"Oh, happy time of youthful lovers, (thus
The story might begin,) oh, balmy time,
In which a love-knot, on a lady's brow,
Is fairer than the fairest star in Heaven!
To such inheritance of blessed fancy
(Fancy that sports more desperately with minds
Than ever fortune hath been known to do)
The high-born Vaudracour was brought, by years
Whose progress had a little overstepped
His stripling prime. A town of small repute,
Among the vine-clad mountains of Auvergne,
Was the Youth's birth-place. There he wooed a Maid
Who heard the heart-felt music of his suit
With answering vows.
[...]And, in their happiest moments, not content,
If more divided than a sportive pair
Of sea-fowl, conscious both that they are hovering
Within the eddy of a common blast,
Or hidden only by the concave depth
Of neighbouring billows from each other's sight.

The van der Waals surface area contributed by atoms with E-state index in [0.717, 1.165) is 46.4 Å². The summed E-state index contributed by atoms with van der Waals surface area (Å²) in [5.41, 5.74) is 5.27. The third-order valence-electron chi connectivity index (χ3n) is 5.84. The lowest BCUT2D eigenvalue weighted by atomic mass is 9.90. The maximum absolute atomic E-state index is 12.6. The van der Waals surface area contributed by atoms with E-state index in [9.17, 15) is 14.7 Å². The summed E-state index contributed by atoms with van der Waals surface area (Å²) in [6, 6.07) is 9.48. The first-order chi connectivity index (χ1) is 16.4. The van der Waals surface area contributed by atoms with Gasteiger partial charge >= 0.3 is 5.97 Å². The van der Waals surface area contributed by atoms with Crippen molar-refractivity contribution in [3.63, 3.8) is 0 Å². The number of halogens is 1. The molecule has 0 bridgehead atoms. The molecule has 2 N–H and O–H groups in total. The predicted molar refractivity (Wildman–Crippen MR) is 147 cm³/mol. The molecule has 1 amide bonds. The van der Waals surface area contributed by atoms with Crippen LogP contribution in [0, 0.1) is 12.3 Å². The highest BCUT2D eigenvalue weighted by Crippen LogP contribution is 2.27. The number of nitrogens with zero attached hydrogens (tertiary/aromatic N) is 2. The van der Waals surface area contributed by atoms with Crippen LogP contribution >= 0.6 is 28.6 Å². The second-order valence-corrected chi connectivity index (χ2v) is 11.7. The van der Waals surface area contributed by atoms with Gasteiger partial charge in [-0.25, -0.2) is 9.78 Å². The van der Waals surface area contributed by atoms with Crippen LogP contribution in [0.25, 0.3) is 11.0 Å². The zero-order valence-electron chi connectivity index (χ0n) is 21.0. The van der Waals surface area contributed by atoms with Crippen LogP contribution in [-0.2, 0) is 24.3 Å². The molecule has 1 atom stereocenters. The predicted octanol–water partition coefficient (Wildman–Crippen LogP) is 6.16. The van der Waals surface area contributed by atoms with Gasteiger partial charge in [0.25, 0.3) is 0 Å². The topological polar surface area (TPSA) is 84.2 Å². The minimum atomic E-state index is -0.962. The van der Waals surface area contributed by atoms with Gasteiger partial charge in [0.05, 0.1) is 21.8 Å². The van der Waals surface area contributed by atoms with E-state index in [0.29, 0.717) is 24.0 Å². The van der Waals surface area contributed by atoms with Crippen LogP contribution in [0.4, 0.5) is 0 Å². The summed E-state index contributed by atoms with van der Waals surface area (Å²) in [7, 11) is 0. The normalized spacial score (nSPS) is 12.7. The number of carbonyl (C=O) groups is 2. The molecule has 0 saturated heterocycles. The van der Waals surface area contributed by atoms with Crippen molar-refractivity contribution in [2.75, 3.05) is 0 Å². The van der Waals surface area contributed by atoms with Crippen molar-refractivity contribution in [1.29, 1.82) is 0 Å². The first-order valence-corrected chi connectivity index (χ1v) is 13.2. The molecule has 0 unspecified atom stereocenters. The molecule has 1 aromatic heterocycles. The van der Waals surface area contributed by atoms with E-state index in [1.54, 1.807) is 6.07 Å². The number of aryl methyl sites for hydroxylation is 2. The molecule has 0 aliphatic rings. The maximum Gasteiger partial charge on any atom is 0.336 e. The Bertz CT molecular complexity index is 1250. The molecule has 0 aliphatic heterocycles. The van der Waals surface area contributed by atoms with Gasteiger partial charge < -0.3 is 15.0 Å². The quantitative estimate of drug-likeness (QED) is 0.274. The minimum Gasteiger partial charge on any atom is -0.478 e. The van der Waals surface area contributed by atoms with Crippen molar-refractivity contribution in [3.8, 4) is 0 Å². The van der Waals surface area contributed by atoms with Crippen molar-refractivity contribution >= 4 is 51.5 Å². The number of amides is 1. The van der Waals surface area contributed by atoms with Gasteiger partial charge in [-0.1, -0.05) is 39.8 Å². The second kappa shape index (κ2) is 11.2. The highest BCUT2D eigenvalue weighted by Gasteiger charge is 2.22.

Thus, not without concurrence of an age
Unknown to memory, was an earnest given
By ready nature for a life of love,
For endless constancy, and placid truth;
But whatsoe'er of such rare treasure lay
Reserved, had fate permitted, for support
Of their maturer years, his present mind
Was under fascination;--he beheld
A vision, and adored the thing he saw.
Arabian fiction never filled the world
With half the wonders that were wrought for him.
Earth breathed in one great presence of the spring;
Life turned the meanest of her implements,
Before his eyes, to price above all gold;
The house she dwelt in was a sainted shrine;
Her chamber-window did surpass in glory
The portals of the dawn; all paradise
Could, by the simple opening of a door,
Let itself in upon him:--pathways, walks,
Swarmed with enchantment, till his spirit sank,
Surcharged, within him, overblest to move
Beneath a sun that wakes a weary world
To its dull round of ordinary cares;
A man too happy for mortality!"
Vandracour and Julia